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The work of this committee is twofold. First, we have to work in partnership with those who are excluded and to hear their views on a wide range of issues, which implies considering mechanisms that will access them and will let their voices be heard. Secondly, we have to ensure that we properly scrutinise the work of the Scottish Executive and, where necessary, make independent representations to it. We have to see ourselves as the voice of those who are excluded from policy development. That is what is unique about the Scottish Parliament. We are charged with the huge responsibility of making that work, which will take up a great deal of our time, our energy and our abilities. Given the discussions that we have had in this committee, I think that, despite the ideological differences between us, there is a genuine, principled and deepfelt commitment to tackling exclusion across the whole range of social issues.

I also think that there will be much lively

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discussion in this committee about the future of housing in Scotland. Many of us have dealt with the issue over the years and it will be at the very top of our agenda, part of which will include the need to access those who experience housing difficulties in Scotland. On Saturday, it was clear from a conference that I attended in Dundee with Scottish voluntary organisations and Dundee social inclusion partnerships that the Executive has a commitment to the voluntary sector. We have to approach the matter differently. By meeting face to face with people and by interacting with the voluntary sector, we can have a more straightforward dialogue and can begin to understand what the important issues are and to facilitate their development within Scottish public affairs and public life.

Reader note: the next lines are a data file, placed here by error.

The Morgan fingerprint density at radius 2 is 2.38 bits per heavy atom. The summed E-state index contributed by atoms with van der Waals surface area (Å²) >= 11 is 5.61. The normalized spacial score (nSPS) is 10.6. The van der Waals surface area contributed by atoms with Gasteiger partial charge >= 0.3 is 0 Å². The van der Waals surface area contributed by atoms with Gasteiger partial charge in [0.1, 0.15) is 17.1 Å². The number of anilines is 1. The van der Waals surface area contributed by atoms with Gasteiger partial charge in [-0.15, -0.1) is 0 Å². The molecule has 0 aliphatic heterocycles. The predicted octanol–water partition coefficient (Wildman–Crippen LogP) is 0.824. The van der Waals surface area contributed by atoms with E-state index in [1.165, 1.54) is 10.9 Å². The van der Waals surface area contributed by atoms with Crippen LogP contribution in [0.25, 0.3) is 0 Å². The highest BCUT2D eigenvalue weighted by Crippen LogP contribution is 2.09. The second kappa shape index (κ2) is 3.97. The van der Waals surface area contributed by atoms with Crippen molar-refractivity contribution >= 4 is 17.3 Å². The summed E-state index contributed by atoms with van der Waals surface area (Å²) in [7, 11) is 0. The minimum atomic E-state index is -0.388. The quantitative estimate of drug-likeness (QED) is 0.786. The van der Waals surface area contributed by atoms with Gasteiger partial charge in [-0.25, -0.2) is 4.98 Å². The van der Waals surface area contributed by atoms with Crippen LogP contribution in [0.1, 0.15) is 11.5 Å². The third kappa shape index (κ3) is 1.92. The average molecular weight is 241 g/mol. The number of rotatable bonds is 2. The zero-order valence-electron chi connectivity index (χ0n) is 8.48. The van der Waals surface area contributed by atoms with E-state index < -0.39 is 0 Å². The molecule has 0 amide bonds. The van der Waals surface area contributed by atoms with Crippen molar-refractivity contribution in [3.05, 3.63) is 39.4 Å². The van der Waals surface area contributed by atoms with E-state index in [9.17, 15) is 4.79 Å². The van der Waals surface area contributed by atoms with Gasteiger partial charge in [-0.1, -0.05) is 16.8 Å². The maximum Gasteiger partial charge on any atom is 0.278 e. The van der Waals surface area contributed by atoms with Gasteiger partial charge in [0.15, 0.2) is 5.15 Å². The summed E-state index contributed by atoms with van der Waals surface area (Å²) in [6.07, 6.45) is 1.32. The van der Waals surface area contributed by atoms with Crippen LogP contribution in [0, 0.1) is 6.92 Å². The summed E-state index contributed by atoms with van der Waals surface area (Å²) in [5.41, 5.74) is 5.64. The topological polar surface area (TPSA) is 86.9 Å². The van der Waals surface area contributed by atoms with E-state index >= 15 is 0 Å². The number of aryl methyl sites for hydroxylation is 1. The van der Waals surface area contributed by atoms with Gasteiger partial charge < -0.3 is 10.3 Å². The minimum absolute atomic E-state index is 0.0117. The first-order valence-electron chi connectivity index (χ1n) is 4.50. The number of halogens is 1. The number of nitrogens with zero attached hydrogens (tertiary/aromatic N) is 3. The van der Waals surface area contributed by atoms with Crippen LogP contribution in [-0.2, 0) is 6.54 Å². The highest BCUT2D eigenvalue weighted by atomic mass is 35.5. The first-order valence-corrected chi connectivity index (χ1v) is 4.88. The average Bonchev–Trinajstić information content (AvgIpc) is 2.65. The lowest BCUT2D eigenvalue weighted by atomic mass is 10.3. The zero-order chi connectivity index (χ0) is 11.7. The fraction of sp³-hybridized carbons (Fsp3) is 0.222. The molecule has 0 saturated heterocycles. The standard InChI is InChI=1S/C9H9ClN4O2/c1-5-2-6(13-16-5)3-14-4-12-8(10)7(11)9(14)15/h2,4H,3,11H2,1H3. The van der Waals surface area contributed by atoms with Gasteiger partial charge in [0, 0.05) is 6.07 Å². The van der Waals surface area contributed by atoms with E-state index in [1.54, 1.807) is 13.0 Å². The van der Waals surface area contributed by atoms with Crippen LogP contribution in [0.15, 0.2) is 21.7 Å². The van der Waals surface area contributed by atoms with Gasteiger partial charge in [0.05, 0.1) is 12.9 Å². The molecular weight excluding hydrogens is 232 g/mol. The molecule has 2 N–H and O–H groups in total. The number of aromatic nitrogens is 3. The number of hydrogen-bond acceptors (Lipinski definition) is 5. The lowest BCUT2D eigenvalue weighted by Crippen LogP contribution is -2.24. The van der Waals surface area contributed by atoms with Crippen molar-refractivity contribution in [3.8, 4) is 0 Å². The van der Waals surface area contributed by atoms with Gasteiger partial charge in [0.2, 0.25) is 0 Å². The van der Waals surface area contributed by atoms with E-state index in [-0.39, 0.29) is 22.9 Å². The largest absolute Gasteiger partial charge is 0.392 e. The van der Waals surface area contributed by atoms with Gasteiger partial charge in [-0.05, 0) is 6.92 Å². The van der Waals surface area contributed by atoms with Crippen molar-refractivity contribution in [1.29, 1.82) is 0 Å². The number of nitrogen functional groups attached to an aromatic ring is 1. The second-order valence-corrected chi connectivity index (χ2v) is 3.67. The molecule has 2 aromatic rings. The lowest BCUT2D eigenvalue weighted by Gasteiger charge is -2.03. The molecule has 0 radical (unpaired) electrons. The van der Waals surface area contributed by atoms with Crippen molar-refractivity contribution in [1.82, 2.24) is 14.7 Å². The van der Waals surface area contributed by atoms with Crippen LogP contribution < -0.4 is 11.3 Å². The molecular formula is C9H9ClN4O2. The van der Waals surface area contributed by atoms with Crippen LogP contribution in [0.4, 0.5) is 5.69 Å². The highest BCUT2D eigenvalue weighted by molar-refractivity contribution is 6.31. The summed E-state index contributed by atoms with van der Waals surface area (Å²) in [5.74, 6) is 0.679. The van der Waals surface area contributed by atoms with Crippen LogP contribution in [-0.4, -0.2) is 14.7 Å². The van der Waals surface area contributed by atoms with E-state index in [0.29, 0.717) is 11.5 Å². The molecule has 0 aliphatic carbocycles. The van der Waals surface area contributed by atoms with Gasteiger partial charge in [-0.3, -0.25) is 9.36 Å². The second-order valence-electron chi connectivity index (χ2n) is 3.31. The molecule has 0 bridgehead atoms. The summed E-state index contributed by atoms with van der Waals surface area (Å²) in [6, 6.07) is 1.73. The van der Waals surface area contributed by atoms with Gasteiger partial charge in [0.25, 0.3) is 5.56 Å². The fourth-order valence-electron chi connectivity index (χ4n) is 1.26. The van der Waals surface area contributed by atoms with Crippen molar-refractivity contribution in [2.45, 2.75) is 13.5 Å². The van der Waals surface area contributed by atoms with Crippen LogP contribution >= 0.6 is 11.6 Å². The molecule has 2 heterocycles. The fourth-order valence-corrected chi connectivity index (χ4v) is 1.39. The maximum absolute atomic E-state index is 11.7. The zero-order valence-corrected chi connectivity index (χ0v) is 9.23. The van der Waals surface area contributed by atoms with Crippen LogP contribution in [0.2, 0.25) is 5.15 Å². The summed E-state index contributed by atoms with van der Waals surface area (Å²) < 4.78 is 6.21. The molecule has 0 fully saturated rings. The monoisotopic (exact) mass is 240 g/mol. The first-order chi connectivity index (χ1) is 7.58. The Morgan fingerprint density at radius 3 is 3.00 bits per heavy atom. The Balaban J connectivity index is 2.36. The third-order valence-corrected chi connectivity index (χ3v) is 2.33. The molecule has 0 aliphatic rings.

I think that the work of this committee is central to the development of politics, of policy and of opportunities for public participation in decision making in Scotland. Many of us have long been committed to that aim and it is quite exciting to be near some level of power where we can try to make things work. I might live to regret saying that, but here's hoping anyway. I think that each committee member genuinely feels the same and we will make our decisions within that context. Some decisions will be hard and we will have to be ruthless in our initial prioritisation, but things are not cast in stone and we will regularly review the situation.

At one point in the paper, I say that we need to build a degree of flexibility into our work, because we will need to deal with issues that might arise from the work of the Executive, from the community or from a member's bill. As time moves on, there will be all sorts of developments and we must have the flexibility to deal with them. I am sure that this committee has the energy to do that.

Do members wish to add anything to section 1 of the paper for the record?